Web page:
The logistics of the data: what are the challenges over the horizon?
Looking at the data market through the lens of product logistics
The 1st industrial revolution brought not only innovation on the manufacturing processes but also on the delivery of the products to the selling points. Since then, the logistics industry hasn’t stopped growing, improving and optimizing every single link in the supply chain with multiple actors in the process – demand forecasting, purchasing, production planning, inventory, warehousing, packaging, distribution planning, transport, customer service, etc. Consequently, it has generated a huge amount of very specialised and synchronized business around it, with tight profit margins: a very mature market, a consolidated value chain where multiple players focus on their portion of the business. The main beneficiary? The customer. We live in a world where we can order a customised item to be manufactured in another country and be delivered at home in 2 weeks, even 2 days if the item is already manufactured.
However, not all the sectors offer the same readiness and high efficiency level. If we compare the data sharing with the logistics of products, it is easy to identify the lack of maturity in the data market.
At first sight, we visualize data providers on the one side and data consumers on the other side, with platforms and initiatives to facilitate their access, sometimes offering data management or analytics services in between. In the overall process, the number of chain links still remains remarkably low with a clear lack of specialization, even a lack of organization and order, entailing a negative impact on the chain’s efficiency.
In the digital era, the data market operates in virtual channels, apparently easier and faster, with no physical restrictions but with the challenges of the digital environment: data quality, security, interoperability (including language) or privacy as few examples.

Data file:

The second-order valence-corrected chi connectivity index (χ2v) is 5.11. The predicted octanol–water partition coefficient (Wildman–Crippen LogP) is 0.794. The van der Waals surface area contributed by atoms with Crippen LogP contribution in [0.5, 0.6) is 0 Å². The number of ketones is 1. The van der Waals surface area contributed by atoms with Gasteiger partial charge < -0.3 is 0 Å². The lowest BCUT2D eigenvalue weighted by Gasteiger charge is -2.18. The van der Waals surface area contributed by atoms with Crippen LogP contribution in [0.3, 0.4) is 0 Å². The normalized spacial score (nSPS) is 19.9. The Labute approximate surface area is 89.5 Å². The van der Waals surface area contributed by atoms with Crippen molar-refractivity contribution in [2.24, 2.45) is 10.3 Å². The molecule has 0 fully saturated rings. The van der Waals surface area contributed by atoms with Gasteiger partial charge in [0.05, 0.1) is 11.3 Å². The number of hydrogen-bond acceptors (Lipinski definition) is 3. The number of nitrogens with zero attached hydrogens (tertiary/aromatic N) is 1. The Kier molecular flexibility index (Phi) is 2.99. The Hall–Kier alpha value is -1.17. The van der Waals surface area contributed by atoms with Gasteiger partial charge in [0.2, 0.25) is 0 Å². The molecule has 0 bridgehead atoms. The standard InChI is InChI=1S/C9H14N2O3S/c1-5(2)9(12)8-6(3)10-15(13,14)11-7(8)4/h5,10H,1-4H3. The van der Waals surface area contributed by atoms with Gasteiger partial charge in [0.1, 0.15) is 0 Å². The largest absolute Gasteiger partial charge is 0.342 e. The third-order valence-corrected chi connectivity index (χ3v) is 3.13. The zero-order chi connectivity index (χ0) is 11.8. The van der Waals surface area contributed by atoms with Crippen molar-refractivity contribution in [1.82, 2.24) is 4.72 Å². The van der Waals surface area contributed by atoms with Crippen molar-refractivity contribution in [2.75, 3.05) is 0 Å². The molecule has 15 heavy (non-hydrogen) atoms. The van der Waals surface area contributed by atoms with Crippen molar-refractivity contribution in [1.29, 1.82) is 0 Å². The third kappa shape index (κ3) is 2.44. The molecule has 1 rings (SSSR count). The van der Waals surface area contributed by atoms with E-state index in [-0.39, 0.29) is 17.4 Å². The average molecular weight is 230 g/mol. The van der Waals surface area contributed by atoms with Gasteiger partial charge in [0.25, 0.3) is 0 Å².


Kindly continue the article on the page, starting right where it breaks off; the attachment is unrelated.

The European Data Strategy is based on the creation of the digital single market, where private and public entities will have control of the use of the data they generate and easy access to a pool of data. The creation of European Data Spaces will strengthen Europe’s capabilities and infrastructures for hosting, processing and using data. The three main pillars for implementing this strategy are the deployment of the IT systems (platforms, access to cloud infrastructure and services); the governance frameworks with the definition of roles, standards and protocols; and the incubating activities to promote the use and exploitation of data by SMEs and start-ups.
Now the doubt is the place for the DIHs in these sectoral Data Spaces and their alignment with other upcoming EU supported initiatives such as the Testing and Experimentation Facilities (TEF) under the Artificial Intelligence strategy (also with a sectoral approach), and hence the business models we want to generate to add value in the data sharing market.The logistics industry has been growing for hundreds of years, and is still working on its optimization.